C-Squadron was well behind B-Squadron as it passed through Norrey and was further hampered by heavy mortar and artillery fire and the narrow streets. As they deployed on the start line all they could see in front of them was a field of burning Shermans with no enemy in sight. As might be expected when presented with such a horrific sight the lead elements paused. Twice the Squadron commander ordered the advance to continue but no one moved. Knowing that B-Squadron must be in a desperate situation the commanding officer called for volunteers to advance and as one the entire Squadron began to move off. Angered by the sight in front of them they took a heavy toll on the SS infantry as they passed through the wheat field.
Major D'Arcy Marks Officer Commanding C-Squadron
Due to the placement of the ammunition racks early Shermans often caught fire when hit
At 15:55 Captain Wildgoose fighting his way through the village of Le Mesnil-Patry with the remnants of B-Squadron and D-Company of The Queen’s Own Rifles announced over the radio that the village had been taken. However, within a few minutes he reported German armour was counter attacking. This was his final message. He was not heard from again. At almost the same time C-Squadron reported taking heavy antitank fire from their right flank. The Regimental Commanding Officer Colonel Colwell knowing that the British were supposed to be attacking on that flank suspected that this might in fact be friendly fire and ordered both Squadrons not to return fire and to fly the Allied recognition flags. He then requested the British to cease fire which had to be passed by radio up through 2nd Brigade and 3rd Division to the 2nd Army. The C-Squadron commander Major Marks in an act of incredible bravery got out of his vehicle to personally brief all crew commanders and ensure that each tank was flying the proper recognition flag. The incoming fire did not cease but increased in intensity and accuracy with many tanks being hit and “brewing up” (Violently burning). As enemy tanks began to appear out of the smoke it became clear that a full scale counter attack was underway. At this point Colonel Colwell ordered both Squadrons to return fire and withdraw back through the town of Norrey and regroup. B-Squadron did not respond. Major Marks remained on the battlefield engaging the oncoming Germans until all of his surviving tanks had withdrawn.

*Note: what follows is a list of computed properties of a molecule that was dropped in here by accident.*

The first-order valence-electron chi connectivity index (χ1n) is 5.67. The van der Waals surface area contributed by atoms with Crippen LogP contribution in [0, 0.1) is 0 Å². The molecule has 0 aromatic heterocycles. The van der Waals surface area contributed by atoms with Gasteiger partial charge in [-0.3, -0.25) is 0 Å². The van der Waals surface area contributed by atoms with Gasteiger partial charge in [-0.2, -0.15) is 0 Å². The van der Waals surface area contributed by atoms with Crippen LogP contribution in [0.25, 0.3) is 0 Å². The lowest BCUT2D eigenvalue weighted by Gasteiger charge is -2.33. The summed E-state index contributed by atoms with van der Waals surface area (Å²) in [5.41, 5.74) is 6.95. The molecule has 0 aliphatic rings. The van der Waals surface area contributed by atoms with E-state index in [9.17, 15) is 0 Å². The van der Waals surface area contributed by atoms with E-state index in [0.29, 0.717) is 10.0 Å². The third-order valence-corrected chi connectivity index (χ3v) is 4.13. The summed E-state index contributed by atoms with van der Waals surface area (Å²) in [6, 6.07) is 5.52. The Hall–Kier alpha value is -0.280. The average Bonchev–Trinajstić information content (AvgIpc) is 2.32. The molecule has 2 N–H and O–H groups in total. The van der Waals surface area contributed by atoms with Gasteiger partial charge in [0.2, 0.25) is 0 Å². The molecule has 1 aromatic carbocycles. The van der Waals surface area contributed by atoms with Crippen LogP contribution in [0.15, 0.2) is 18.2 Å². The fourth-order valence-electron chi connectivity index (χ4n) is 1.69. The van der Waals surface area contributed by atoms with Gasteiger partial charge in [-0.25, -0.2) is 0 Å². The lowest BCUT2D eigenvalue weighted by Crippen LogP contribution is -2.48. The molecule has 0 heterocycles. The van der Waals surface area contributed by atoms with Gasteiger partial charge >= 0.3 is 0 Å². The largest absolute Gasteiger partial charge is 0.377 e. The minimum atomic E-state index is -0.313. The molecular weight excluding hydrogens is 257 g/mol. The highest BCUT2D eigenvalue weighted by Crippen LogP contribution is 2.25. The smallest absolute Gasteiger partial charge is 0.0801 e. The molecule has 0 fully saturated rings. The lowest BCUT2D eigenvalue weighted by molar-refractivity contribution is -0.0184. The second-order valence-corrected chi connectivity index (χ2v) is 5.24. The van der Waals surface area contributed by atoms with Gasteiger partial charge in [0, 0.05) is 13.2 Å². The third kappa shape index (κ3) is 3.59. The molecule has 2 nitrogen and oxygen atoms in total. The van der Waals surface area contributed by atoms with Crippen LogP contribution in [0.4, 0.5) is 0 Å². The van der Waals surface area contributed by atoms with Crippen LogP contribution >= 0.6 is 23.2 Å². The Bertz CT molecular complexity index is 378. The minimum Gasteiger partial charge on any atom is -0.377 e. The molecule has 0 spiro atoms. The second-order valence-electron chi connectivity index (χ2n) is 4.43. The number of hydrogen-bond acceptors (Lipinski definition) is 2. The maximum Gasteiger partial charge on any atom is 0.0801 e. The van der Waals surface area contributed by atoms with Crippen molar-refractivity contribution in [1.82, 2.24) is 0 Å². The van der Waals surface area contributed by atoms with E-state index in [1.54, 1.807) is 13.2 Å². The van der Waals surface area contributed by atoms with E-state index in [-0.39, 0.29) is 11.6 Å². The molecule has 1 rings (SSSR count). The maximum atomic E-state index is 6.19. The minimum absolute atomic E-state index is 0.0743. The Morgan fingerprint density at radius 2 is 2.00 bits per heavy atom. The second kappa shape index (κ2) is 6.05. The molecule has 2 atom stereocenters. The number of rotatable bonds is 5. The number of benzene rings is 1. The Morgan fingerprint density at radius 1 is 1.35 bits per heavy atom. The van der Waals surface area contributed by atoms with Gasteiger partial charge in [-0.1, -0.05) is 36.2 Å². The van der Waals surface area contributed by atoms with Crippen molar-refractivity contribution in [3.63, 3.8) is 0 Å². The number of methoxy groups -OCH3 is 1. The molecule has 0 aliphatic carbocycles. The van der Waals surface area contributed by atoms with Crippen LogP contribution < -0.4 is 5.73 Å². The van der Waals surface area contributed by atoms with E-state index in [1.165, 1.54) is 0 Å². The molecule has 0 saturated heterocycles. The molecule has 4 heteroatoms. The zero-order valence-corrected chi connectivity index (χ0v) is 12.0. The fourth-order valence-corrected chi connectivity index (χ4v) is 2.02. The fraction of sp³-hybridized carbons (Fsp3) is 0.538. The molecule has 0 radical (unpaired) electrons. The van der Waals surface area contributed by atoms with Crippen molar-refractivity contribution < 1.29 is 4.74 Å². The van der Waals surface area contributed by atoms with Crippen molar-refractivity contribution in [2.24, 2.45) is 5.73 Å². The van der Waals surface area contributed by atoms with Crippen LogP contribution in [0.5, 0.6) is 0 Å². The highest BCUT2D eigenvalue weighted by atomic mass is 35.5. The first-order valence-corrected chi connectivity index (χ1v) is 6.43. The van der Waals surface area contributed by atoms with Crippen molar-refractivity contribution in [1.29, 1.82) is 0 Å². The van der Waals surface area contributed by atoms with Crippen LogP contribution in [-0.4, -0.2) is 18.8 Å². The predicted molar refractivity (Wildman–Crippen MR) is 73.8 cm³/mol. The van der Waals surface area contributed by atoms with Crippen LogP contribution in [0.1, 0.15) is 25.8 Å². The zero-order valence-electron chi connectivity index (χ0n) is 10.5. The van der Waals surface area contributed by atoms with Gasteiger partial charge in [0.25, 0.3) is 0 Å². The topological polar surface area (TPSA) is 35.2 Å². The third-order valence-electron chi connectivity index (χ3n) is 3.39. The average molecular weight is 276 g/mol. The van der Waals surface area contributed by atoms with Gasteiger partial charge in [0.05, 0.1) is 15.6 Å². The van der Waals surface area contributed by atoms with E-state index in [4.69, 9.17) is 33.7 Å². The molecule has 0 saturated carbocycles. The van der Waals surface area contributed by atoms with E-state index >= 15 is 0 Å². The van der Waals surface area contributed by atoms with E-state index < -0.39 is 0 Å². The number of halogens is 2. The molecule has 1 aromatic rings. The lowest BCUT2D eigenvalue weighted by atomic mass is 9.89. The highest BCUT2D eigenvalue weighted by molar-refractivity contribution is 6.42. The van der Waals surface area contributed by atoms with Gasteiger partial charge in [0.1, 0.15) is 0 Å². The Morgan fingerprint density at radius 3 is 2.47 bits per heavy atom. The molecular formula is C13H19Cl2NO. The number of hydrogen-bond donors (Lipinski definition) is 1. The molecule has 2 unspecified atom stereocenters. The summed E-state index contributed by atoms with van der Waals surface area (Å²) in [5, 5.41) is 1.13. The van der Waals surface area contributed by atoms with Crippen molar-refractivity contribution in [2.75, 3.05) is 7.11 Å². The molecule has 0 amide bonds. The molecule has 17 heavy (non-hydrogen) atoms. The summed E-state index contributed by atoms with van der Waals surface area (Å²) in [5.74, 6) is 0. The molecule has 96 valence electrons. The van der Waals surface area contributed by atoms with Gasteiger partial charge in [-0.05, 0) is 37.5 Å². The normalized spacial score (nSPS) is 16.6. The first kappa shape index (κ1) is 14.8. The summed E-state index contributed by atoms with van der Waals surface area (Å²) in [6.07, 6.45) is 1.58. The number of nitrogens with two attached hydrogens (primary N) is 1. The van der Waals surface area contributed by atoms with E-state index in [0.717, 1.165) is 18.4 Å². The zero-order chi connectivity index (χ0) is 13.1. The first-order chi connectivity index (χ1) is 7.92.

A Sherman Firefly flying the Allied recognition flag.